Friday, 13 July 2012

Red-veined Darter near Heysham, Lancashire

July 12, 2012:
Over recent years, after originally arriving as migrants, Red-veined Darters have been considered to be breeding at a small pool here. Records have been very low in the last few years however but one was recorded here last week simultaneously with an influx in other parts of the country which raises uncertainty about its origin. Today, in warm sunny conditions, a male was seen patrolling very low down over the water and perched briefly on vegetation at the water's edge. Some time later in the day another male was reportedly seen at the opposite end of the pool, suggesting at least two individuals present. The distinctive dark-bordered red pterostigma and red venation of the wings can clearly be seen in the photograph below.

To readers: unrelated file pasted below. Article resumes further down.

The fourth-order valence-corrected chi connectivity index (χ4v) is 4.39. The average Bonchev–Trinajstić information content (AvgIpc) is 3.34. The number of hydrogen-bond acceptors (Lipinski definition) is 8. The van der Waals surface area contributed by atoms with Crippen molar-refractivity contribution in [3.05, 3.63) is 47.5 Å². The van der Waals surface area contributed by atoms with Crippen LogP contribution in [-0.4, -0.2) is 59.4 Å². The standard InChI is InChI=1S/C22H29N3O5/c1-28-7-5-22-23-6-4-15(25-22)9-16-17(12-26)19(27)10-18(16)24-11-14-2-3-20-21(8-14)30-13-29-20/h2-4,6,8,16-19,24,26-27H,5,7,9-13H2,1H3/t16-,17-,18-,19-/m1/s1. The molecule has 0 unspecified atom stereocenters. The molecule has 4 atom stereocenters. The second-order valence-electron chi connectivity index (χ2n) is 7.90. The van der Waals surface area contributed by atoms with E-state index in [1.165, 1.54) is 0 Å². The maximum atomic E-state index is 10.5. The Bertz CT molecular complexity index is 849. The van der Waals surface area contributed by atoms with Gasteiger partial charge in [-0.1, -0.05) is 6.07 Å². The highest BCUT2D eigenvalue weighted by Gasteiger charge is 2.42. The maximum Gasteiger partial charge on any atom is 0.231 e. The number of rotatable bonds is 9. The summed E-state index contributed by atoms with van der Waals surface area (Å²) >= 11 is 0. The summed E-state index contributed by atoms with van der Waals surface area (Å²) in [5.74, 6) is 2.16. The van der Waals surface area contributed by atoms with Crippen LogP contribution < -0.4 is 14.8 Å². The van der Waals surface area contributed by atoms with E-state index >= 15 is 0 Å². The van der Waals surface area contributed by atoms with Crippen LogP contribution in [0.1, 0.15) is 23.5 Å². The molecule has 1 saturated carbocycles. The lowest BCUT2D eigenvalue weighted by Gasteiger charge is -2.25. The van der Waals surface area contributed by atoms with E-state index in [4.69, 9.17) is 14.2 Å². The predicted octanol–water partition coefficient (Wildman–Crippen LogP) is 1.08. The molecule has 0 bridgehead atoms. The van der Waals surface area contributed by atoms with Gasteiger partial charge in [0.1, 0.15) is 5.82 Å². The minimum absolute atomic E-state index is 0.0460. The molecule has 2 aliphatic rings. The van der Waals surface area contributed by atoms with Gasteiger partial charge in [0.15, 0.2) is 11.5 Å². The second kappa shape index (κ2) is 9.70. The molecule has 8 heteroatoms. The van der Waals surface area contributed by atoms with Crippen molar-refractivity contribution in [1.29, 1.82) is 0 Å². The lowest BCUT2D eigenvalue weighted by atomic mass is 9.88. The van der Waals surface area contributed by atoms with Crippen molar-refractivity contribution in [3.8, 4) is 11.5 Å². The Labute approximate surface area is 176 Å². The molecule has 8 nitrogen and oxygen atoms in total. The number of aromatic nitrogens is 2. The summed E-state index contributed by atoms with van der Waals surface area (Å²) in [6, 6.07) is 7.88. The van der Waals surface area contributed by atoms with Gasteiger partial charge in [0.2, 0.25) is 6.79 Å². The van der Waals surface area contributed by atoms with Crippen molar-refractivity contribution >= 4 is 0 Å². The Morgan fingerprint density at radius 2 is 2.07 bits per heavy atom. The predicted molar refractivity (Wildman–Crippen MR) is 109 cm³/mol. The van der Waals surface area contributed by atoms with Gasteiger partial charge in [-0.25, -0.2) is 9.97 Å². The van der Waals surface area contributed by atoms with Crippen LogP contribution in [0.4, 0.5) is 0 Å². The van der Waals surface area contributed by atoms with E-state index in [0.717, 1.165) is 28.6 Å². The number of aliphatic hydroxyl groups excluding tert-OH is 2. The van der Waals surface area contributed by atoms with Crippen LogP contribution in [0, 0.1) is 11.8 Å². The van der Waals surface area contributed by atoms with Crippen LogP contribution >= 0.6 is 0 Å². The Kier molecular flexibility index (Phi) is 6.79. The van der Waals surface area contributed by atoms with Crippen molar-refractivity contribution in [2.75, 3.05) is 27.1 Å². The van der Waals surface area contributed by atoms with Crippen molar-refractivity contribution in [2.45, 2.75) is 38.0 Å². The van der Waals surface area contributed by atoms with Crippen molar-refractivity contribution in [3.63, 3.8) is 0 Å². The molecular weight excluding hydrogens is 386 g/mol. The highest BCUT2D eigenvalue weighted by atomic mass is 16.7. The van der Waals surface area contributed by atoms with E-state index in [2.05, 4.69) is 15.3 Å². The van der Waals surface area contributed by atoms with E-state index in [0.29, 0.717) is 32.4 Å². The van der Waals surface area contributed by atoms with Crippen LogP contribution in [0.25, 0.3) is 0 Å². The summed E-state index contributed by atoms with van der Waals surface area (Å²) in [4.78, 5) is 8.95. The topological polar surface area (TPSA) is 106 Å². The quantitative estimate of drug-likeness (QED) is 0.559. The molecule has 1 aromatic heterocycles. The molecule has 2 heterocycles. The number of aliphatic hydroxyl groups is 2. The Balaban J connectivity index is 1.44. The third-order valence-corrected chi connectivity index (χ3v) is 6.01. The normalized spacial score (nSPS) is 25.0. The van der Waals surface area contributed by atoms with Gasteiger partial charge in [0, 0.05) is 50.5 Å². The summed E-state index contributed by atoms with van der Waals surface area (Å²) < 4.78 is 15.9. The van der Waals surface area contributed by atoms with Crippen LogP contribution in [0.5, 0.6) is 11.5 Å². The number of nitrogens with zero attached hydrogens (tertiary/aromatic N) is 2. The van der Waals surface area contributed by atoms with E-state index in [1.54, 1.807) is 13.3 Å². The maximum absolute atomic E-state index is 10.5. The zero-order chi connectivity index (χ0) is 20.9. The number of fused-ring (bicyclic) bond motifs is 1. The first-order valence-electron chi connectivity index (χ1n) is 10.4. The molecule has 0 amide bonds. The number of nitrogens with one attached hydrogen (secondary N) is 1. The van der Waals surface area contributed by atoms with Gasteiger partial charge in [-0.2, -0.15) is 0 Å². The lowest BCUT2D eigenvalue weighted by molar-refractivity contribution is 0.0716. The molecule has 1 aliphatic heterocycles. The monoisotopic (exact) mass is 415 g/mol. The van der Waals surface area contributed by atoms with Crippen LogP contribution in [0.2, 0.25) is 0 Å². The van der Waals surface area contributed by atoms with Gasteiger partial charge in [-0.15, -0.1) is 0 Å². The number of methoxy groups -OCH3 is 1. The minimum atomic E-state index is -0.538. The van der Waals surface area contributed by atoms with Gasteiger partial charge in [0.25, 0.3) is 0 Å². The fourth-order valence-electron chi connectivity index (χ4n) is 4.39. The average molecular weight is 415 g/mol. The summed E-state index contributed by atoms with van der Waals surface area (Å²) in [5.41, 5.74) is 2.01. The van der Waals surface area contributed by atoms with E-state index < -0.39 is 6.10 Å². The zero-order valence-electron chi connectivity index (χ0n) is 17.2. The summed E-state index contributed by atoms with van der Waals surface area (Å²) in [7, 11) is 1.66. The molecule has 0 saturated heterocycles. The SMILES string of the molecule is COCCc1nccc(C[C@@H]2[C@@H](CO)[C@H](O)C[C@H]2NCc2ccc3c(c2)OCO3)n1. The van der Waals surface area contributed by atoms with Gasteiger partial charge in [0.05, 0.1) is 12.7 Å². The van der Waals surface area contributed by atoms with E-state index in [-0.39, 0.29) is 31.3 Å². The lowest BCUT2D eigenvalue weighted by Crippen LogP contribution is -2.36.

Red-veined Darter in flight with a Common Blue Damselfly pair

Elsewhere around the pool, a few Black-tailed Skimmers were active, only resting occasionally and then only on the stones or dried mud. One newly emerged female flew into the surrounding bushes to allow her wings to dry.

A family of Mute Swans comprising eight cygnets rested peacefully at a safe place on the bank

Also present were large numbers of Common Darters and Common Blue and Blue-tailed Damselflies

No comments:

Post a Comment